This is a Sponsored Post written by me on behalf of Lunchables. All opinions are 100% mine.
When the economy tanked the budgets of already under-funded schools were chopped even more severely. As a teacher it baffles me why children — our hope for a better future — are always the first ones shafted. Amoeba says that it’s easy to explain — kids don’t vote.
Well, luckily, even though the government and tax payers in general seem to have no wish to support the public schools, at least Lunchables is. Lunchables is sponsoring a Field Trips For All contest.
A 2009 report from The American Association of School Administrators reveals that with school budgets so drastically reduced, over 56% of our nations schools will be cutting educational field trips. Educational research (and common sense) clearly indicate that experience is the best teacher, but the cost of seeing, doing, and experiencing are just too high per child, so field trips must go.
That’s where Lunchables comes in. Not only do they provide tasty meals (I’ve eaten more than a few as a teacher), they are going to help provide 50 classrooms with ultimate field trips. One of the places slated for field tripping is the cool alien encounter described above.
As a teacher I can tell you that nothing inspires questions and fuels learning as much as hands-on experience and field trips. Anyone age 6 and older can nominate a classroom for a field trip. Nominate a classroom you think would benefit from a Lunchables: Project Potential field trip today.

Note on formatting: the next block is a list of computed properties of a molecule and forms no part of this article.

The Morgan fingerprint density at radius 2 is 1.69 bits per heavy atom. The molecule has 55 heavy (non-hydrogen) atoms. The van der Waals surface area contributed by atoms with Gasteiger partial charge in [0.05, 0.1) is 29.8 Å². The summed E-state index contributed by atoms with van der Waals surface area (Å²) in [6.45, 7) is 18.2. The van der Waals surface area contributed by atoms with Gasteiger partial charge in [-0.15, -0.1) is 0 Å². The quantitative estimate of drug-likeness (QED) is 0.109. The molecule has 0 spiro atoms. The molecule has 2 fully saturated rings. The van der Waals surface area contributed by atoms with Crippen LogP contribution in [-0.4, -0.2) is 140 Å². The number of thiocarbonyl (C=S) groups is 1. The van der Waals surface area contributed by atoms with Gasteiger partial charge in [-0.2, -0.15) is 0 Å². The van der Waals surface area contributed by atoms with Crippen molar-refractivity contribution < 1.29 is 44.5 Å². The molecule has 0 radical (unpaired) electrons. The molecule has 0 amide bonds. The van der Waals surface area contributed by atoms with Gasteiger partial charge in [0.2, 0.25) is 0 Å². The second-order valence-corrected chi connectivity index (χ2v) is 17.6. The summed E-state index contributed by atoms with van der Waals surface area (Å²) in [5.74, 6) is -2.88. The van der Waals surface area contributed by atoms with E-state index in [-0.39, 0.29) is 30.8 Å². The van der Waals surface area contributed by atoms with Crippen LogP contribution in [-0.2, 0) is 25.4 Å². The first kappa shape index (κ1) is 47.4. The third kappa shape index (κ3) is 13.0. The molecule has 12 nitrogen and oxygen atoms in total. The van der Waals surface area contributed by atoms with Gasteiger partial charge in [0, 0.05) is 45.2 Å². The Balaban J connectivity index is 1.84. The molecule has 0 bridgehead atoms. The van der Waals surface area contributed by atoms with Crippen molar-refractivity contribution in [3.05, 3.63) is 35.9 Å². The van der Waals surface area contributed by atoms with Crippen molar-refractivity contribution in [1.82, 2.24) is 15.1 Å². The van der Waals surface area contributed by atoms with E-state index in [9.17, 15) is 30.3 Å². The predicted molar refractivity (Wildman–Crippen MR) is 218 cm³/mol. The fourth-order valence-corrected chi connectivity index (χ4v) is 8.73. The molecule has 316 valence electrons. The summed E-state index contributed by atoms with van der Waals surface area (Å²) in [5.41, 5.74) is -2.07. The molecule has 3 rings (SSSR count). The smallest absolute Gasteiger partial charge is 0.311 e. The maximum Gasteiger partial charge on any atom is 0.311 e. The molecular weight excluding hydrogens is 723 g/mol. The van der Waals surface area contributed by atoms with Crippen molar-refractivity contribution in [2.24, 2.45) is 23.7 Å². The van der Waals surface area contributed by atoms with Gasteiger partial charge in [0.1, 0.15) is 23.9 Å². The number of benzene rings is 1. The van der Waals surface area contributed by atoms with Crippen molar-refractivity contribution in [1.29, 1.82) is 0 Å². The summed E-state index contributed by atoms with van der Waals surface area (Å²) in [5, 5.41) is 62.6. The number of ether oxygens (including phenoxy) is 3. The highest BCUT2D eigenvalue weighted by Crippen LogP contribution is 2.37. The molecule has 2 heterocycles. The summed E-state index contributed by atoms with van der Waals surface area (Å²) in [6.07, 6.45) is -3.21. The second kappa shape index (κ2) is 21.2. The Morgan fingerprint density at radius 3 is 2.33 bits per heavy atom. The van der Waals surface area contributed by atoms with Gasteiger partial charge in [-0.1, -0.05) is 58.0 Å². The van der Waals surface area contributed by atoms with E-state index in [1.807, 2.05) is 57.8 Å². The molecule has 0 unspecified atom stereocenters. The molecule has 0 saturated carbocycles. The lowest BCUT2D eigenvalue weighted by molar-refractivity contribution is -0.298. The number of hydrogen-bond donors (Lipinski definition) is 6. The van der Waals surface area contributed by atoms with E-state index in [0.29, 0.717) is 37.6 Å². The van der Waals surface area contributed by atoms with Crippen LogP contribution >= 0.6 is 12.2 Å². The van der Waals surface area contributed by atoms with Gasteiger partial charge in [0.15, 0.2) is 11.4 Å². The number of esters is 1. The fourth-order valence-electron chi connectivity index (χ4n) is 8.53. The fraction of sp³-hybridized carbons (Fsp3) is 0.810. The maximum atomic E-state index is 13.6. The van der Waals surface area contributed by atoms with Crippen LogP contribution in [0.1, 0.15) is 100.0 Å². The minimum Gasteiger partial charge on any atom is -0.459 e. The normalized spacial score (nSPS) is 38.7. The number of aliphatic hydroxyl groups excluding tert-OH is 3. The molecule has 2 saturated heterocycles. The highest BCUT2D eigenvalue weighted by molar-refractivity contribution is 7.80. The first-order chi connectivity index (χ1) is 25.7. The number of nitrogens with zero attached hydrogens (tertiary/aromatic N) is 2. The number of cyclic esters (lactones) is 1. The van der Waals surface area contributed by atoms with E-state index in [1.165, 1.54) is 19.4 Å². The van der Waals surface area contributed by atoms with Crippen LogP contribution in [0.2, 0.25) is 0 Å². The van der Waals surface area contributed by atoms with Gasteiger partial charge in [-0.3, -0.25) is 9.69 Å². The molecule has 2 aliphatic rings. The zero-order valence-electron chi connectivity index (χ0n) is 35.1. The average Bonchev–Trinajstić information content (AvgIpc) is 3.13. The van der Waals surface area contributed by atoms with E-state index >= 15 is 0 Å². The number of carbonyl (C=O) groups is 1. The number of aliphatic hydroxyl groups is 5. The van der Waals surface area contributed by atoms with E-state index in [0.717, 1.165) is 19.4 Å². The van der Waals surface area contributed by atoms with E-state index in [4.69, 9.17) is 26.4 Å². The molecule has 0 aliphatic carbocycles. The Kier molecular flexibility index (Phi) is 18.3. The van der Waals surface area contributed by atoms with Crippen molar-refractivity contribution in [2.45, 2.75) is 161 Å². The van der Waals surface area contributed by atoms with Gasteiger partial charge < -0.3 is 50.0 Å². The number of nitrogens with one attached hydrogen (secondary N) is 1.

All of us are affiliated with a school or two in one way or another. Spread the news about Project Potential. Who knows, it just might be you who instigates the next great field trip for a classroom of kids.
Quilly is the pseudonym of Charlene L. Amsden, who lives in the Pacific Northwest. When she is not doing book reviews or creating curriculum literature units, she is working on writing the next great American novel. You may visit her writing blog at http://charlene-amsden.com. Quilly is the pseudonym of Charlene L. Amsden, who lives in the Pacific Northwest. When she is not doing book reviews or creating curriculum literature units, she is working on writing the next great American novel. You may visit her writing blog at http://charlene-amsden.com.